“My goal with these shows has been to make a better relationship between the artists who are coming in and artists who are showing their work,” she says. “Having more people come through the door and understanding what I’m doing in this gallery is really important.”
Colón’s goal for future exhibits is to expand the capability and medium of the space. She would love to curate a virtual reality and/or augmented reality exhibit, or to focus more on electronic media.
“I would love to be able to close off these windows and just have these experiences where people can come in here and lay down on a giant cushion and paint the sky or do something that would be a little more out of their comfort zone,” she says.
The Arts Center’s education mission motivated Colón’s decision to work full time as a curator.
While artists and community members are free to choose from a range of art-making classes to learn new skills or hone in on their craft, artists who are showing work in the space, wish to do so, or simply want to develop their professional portfolio have valuable resources at the Arts Center as well.
The Artist Initiative, a redesigned program formerly known as The Business of Art, invites artists to learn about the business of arts administration, including copyright laws, how to organize and share their portfolios and more through a series of classes. The Critical Forum, which Colón operates, is open to the public. The forum features a panel of arts administrators and Colón choosing 10 artists for one-on-one critiques of their portfolios.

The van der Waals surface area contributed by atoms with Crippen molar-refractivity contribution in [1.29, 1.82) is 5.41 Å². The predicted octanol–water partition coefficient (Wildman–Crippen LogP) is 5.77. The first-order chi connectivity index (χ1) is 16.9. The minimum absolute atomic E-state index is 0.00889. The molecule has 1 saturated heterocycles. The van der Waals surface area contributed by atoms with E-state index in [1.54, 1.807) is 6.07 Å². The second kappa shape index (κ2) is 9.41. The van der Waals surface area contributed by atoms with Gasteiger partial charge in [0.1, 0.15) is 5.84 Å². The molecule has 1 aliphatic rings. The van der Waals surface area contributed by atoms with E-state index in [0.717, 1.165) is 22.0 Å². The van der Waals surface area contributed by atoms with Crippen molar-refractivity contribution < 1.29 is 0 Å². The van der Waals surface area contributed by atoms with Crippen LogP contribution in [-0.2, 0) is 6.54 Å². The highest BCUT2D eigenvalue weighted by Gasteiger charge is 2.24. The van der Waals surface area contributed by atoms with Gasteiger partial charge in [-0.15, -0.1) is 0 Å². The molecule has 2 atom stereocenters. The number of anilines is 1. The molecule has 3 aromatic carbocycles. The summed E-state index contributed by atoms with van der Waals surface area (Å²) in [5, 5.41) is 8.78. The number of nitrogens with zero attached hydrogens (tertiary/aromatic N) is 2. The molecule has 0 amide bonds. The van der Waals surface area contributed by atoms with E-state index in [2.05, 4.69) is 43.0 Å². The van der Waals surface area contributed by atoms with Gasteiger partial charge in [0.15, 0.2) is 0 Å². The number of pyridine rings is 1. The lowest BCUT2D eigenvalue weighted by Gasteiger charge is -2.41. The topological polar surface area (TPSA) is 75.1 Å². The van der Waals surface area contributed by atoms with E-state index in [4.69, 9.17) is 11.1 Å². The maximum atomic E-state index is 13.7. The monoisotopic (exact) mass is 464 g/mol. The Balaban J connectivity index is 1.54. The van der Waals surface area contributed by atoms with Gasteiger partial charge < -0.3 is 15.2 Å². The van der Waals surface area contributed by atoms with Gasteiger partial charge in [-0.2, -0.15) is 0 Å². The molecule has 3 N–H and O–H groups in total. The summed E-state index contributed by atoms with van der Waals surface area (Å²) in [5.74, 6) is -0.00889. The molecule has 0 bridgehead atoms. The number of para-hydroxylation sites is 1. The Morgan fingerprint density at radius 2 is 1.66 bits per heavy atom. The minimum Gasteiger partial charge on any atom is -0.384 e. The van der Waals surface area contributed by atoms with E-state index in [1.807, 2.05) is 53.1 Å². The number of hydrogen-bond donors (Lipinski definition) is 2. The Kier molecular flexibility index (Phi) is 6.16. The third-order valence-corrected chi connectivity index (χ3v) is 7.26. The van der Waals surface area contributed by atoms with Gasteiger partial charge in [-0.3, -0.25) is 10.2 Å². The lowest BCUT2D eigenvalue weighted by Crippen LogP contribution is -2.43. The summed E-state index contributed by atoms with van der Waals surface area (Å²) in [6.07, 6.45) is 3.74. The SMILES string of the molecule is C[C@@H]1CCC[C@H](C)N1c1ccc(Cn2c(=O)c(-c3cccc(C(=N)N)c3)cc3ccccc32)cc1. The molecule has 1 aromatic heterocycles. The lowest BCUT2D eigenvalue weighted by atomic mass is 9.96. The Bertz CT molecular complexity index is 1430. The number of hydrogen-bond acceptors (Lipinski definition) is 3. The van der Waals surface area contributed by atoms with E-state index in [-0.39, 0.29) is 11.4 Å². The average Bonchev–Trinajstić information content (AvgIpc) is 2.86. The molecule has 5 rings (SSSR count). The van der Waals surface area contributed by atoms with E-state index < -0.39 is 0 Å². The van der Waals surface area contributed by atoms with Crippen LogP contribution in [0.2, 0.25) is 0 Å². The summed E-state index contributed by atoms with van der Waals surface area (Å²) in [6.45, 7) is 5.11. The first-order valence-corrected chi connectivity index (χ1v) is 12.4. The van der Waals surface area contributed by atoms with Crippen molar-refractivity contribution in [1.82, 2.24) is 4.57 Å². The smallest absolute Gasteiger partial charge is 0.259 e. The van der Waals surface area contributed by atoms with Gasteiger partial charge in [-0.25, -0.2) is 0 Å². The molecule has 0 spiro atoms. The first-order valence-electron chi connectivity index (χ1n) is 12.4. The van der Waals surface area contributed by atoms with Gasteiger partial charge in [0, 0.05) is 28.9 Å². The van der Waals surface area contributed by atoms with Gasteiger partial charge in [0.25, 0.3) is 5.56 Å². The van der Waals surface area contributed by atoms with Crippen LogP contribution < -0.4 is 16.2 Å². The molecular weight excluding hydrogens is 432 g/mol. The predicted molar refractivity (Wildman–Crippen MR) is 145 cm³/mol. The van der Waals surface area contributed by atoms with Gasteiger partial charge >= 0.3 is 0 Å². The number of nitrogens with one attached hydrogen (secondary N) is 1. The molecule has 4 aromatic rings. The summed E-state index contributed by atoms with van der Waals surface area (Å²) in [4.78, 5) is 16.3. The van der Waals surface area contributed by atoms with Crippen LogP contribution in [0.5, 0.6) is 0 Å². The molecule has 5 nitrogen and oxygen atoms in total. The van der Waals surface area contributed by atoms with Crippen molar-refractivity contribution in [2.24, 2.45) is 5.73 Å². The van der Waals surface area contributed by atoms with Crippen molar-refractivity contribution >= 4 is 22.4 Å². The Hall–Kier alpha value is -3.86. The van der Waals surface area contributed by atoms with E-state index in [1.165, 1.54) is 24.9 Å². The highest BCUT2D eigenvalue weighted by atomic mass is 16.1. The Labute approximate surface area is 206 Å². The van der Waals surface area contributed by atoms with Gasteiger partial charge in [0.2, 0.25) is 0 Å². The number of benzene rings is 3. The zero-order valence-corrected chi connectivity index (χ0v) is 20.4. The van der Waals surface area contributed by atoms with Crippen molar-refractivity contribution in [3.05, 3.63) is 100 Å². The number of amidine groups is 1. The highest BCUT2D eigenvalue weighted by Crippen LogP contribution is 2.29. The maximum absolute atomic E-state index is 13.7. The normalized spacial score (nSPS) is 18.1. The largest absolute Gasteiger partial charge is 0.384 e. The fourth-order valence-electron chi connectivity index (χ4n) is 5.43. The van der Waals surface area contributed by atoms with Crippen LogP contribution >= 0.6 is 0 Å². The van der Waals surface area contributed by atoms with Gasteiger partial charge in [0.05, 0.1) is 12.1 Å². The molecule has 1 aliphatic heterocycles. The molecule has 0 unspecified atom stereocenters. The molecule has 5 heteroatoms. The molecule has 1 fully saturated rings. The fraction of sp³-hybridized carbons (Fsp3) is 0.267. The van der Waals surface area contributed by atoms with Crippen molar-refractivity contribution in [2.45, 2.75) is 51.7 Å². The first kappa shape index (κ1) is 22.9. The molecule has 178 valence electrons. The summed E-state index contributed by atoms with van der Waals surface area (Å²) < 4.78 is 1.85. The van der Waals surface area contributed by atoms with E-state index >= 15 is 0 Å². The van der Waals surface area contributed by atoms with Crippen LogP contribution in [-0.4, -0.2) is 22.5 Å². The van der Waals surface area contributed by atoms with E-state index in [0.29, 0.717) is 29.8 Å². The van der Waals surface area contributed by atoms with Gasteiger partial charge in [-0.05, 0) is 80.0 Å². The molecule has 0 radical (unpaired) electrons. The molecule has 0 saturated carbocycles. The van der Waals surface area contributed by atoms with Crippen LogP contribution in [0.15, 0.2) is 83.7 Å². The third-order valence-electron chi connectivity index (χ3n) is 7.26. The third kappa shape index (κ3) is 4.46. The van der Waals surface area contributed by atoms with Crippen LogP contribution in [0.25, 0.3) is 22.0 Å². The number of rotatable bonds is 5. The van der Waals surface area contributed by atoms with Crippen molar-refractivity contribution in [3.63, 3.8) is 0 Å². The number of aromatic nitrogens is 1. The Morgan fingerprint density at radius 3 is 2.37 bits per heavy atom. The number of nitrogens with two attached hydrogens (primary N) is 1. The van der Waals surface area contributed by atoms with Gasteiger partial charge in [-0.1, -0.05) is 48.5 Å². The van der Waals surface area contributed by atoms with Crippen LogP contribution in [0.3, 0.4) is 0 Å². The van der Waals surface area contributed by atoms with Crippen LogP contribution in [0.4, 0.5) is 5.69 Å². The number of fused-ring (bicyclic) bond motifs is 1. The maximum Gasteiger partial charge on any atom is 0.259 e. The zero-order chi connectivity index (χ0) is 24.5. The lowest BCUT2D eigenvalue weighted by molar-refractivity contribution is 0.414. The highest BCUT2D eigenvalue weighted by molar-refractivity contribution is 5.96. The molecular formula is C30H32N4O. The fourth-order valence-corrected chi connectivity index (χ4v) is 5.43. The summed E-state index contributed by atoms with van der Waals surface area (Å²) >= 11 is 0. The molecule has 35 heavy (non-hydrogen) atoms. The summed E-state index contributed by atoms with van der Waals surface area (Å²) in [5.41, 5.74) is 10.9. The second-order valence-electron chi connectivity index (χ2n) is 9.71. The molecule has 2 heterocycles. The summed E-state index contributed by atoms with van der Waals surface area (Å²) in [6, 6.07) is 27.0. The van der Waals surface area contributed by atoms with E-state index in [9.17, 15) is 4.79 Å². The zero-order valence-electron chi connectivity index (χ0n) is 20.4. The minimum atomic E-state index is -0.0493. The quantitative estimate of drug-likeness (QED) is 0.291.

One of the biggest challenges artists face comes down to money. That’s something Colón tries to stay assist with, attempting to maximize the experiences she can provide artists showing work in the galleries or seeking opportunities.
“We are very good about making sure that we’re clear about what we’re doing here—how we do it and what resources we present to artists. We do whatever we can do to get sponsors or small grants wherever we can. I just wish that more people would buy the work,” she says.
It’s a roadblock she faces as a curator.
“Budgets are challenging,” she says. “There’s not a lot of money in the arts, but we’re trying to push more money into the arts to let people know that it really is a therapeutic and emotionally positive thing to be involved in.”
Regardless of the challenges, Colón sees a bright future for the regional arts scene, particularly if major institutions continue to collaborate.
“There are a lot of new opportunities coming up in the public realm,” she notes. “If you think about all of what Albany Center Gallery is doing, or seeing Albany Barn expand into Schenectady, those things can just expand further. Glens Falls has a great community of artists and with the associate director from Saratoga Arts going up to the Lake George Arts Project, artists from the Saratoga and regional communities have even more opportunities up north.”
“It’s one step at a time,” Colón continues. “You take care of what you have, you appreciate the resources that you have here and just create whatever opportunities you can around it.”